Still, 40% sounded better than 0% or even 20%, so I had him take blood and do an ultrasound, and it turned out that I had eggs, I was healthy, it would be fine. I had eggs to freeze.

It would be fine. I would be fine.

Still, there were moments of deep, and scary, loneliness. Sometimes I tried to tell myself that these moments were somehow making me a stronger person, but at other times I thought, Fuck being a stronger person — where is the joy in being a stronger person? When Hurricane Sandy happened, I sat on my couch in my apartment in Fort Greene, Brooklyn, and the wind and rain scared me less than the feeling that I was really alone, that I could have been one of those people on Staten Island who drowned in their houses whose bodies weren’t discovered for days.

After a couple days I made my way to Chelsea, where I usually volunteered once a week walking an old disabled woman’s dog, to see if she was OK because she wasn’t picking up her phone, and she was sitting in her apartment in the dark with the dog. Everything smelled bad, but she seemed to be in relatively good spirits, and I walked the dog and came back and gave her my flashlight, and then she asked me, in the voice of the truly lonely, when I was coming back.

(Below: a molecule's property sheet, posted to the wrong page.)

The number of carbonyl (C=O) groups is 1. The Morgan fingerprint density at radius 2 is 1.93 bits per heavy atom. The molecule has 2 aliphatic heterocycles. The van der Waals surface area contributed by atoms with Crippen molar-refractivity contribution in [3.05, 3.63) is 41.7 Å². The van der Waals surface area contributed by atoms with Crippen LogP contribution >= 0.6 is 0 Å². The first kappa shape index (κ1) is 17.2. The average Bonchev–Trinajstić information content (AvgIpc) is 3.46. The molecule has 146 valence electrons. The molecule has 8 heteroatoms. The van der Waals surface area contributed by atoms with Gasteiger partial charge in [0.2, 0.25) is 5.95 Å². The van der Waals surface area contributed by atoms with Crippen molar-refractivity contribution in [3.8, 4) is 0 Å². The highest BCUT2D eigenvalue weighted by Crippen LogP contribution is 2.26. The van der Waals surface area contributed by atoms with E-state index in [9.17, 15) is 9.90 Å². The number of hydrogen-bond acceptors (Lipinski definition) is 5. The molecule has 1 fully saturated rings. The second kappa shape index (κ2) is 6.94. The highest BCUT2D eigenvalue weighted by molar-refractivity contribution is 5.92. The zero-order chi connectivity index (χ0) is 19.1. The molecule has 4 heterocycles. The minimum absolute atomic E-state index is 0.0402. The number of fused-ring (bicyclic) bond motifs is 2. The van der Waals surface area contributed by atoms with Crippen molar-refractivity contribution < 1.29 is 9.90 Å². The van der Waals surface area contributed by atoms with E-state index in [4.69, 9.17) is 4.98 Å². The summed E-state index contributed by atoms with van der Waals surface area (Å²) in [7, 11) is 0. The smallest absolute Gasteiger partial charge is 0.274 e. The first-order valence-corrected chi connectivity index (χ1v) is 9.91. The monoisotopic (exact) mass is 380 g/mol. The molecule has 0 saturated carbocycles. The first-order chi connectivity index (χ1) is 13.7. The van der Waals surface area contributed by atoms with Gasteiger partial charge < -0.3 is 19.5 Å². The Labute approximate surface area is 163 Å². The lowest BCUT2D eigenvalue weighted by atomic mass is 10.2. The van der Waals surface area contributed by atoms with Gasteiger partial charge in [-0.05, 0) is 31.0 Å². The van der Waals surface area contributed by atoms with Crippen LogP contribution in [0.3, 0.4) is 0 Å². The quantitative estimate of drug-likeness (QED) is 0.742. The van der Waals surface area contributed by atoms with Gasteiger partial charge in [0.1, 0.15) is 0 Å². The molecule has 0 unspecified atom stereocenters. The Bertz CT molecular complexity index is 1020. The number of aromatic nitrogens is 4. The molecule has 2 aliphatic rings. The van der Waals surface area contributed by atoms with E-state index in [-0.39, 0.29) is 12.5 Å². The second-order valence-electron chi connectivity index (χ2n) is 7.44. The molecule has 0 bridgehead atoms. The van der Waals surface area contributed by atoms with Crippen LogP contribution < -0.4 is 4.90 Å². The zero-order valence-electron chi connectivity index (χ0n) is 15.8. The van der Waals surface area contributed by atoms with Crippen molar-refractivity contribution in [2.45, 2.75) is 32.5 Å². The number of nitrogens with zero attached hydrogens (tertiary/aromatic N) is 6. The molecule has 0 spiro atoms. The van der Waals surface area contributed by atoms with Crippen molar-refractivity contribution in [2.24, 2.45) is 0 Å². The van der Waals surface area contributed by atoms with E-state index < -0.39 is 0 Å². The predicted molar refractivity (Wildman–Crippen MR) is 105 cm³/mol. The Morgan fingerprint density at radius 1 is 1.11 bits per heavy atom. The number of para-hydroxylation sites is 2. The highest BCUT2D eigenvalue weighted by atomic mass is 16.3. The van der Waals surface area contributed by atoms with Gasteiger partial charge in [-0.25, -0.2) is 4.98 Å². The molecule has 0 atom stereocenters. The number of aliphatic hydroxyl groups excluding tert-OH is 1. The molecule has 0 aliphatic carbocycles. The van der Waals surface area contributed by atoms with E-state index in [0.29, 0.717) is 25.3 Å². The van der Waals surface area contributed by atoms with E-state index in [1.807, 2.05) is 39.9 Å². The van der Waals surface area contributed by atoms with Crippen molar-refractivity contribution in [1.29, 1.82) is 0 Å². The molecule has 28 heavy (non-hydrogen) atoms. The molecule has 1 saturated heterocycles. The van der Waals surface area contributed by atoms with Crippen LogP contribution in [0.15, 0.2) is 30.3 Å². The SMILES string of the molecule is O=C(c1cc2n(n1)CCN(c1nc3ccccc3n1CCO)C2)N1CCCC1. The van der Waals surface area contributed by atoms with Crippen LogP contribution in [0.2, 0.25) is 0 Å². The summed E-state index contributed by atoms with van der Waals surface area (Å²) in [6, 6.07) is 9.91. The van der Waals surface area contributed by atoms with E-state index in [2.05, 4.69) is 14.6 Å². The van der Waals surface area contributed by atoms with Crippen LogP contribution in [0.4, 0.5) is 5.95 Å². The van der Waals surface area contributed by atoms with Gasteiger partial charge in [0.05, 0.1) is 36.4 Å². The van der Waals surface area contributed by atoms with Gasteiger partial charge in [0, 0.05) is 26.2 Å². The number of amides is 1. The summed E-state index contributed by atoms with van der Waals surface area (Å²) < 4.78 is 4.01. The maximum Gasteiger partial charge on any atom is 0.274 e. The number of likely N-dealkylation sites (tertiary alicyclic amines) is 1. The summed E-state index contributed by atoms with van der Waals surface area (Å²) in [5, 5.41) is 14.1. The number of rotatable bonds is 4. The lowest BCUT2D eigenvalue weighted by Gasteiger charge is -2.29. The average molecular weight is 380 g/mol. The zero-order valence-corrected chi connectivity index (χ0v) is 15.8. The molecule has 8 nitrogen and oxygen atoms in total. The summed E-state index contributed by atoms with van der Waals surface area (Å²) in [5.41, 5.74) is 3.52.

I didn’t tell many people I was planning on freezing my eggs — it was a private thing, the world didn’t need to know. But I think what I really feared was the momentary flash of pity in their eyes before they told me what a good idea they thought it was. I saw that flash — or at least, I thought I saw it — in the eyes of the few close friends that I did tell, the ones who told me they admired what I was doing and empathized with how much it sucked that the biological clock was so real and how much it sucked that it was so expensive and how much it all, well, sucked.